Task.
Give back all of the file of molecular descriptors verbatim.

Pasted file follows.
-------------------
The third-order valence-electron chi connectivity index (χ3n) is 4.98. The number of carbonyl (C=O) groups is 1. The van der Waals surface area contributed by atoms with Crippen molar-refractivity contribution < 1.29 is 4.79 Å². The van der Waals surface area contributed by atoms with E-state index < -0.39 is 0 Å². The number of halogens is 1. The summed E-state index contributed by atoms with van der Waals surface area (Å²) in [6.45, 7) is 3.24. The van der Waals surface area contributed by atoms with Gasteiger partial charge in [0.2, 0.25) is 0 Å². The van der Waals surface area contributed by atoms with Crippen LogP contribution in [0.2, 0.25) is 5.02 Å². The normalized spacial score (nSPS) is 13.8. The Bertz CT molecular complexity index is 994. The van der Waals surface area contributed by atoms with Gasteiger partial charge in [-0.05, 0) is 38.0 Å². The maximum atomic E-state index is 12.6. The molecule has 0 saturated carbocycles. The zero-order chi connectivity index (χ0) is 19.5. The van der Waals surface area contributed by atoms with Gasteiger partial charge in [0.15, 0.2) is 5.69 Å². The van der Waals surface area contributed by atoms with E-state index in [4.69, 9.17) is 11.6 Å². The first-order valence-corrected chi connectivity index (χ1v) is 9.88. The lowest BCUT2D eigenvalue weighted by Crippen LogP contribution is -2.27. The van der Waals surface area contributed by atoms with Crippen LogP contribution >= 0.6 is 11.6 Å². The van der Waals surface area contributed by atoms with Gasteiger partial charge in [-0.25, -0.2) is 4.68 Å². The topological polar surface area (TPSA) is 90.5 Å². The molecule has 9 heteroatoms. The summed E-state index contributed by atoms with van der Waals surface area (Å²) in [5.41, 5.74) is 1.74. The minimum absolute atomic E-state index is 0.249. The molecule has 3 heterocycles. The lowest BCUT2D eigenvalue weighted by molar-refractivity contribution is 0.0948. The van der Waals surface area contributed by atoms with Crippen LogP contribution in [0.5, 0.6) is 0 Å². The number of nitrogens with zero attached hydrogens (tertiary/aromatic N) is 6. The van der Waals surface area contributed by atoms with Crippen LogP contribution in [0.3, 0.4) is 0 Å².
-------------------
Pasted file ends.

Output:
The third-order valence-electron chi connectivity index (χ3n) is 4.98. The number of carbonyl (C=O) groups is 1. The van der Waals surface area contributed by atoms with Crippen molar-refractivity contribution < 1.29 is 4.79 Å². The van der Waals surface area contributed by atoms with E-state index < -0.39 is 0 Å². The number of halogens is 1. The summed E-state index contributed by atoms with van der Waals surface area (Å²) in [6.45, 7) is 3.24. The van der Waals surface area contributed by atoms with Gasteiger partial charge in [0.2, 0.25) is 0 Å². The van der Waals surface area contributed by atoms with Crippen LogP contribution in [0.2, 0.25) is 5.02 Å². The normalized spacial score (nSPS) is 13.8. The Bertz CT molecular complexity index is 994. The van der Waals surface area contributed by atoms with Gasteiger partial charge in [-0.05, 0) is 38.0 Å². The maximum atomic E-state index is 12.6. The molecule has 0 saturated carbocycles. The zero-order chi connectivity index (χ0) is 19.5. The van der Waals surface area contributed by atoms with Gasteiger partial charge in [0.15, 0.2) is 5.69 Å². The van der Waals surface area contributed by atoms with E-state index in [4.69, 9.17) is 11.6 Å². The first-order valence-corrected chi connectivity index (χ1v) is 9.88. The lowest BCUT2D eigenvalue weighted by Crippen LogP contribution is -2.27. The van der Waals surface area contributed by atoms with Crippen LogP contribution >= 0.6 is 11.6 Å². The van der Waals surface area contributed by atoms with Gasteiger partial charge in [-0.25, -0.2) is 4.68 Å². The topological polar surface area (TPSA) is 90.5 Å². The molecule has 9 heteroatoms. The summed E-state index contributed by atoms with van der Waals surface area (Å²) in [5.41, 5.74) is 1.74. The minimum absolute atomic E-state index is 0.249. The molecule has 3 heterocycles. The lowest BCUT2D eigenvalue weighted by molar-refractivity contribution is 0.0948. The van der Waals surface area contributed by atoms with Crippen LogP contribution in [0.5, 0.6) is 0 Å². The number of nitrogens with zero attached hydrogens (tertiary/aromatic N) is 6. The van der Waals surface area contributed by atoms with Crippen LogP contribution in [0.3, 0.4) is 0 Å².